The comments to this post shall serve as the research thread for the project, in which participants are encouraged to post their thoughts and comments on the problem, even if (or especially if) they are only partially conclusive.  Participants are also encouraged to visit the discussion thread for this project, and also to visit and work on the wiki page to organise the progress made so far.
This project will follow the general polymath rules.  In particular:
  1. All are welcome. Everyone (regardless of mathematical level) is welcome to participate.  Even very simple or “obvious” comments, or comments that help clarify a previous observation, can be valuable.
  2. No spoilers! It is inevitable that solutions to this problem will become available on the internet very shortly.  If you are intending to participate in this project, I ask that you refrain from looking up these solutions, and that those of you have already seen a solution to the problem refrain from giving out spoilers, until at least one solution has already been obtained organically from the project.
  3. Not a race. This is not intended to be a race between individuals; the purpose of the polymath experiment is to solve problems collaboratively rather than individually, by proceeding via a multitude of small observations and steps shared between all participants.   If you find yourself tempted to work out the entire problem by yourself in isolation, I would request that you refrain from revealing any solutions you obtain in this manner until after the main project has reached at least one solution on its own.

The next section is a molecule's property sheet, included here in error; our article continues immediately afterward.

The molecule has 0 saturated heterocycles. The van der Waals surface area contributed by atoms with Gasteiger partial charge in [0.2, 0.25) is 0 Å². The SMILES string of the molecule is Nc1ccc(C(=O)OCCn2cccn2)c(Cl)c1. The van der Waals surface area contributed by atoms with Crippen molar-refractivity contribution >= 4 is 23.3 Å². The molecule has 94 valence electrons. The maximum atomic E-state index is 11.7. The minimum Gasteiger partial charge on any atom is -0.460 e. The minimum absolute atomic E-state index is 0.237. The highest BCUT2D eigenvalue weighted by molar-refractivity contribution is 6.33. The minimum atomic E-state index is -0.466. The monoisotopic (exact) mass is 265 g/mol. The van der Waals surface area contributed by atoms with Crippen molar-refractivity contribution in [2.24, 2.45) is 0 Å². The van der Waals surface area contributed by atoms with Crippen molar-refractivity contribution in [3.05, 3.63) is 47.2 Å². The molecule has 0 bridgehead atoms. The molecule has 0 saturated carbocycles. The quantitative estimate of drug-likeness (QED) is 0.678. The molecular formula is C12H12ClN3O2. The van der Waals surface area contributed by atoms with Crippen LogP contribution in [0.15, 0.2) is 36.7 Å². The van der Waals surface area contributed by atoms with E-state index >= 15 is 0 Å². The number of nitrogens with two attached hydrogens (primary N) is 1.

4. Update the wiki. Once the number of comments here becomes too large to easily digest at once, participants are encouraged to work on the wiki page to summarise the progress made so far, to help others get up to speed on the status of the project.
  5. Metacomments go in the discussion thread. Any non-research discussions regarding the project (e.g. organisational suggestions, or commentary on the current progress) should be made at the discussion thread.
  6. Be polite and constructive, and make your comments as easy to understand as possible. Bear in mind that the mathematical level and background of participants may vary widely.

Have fun!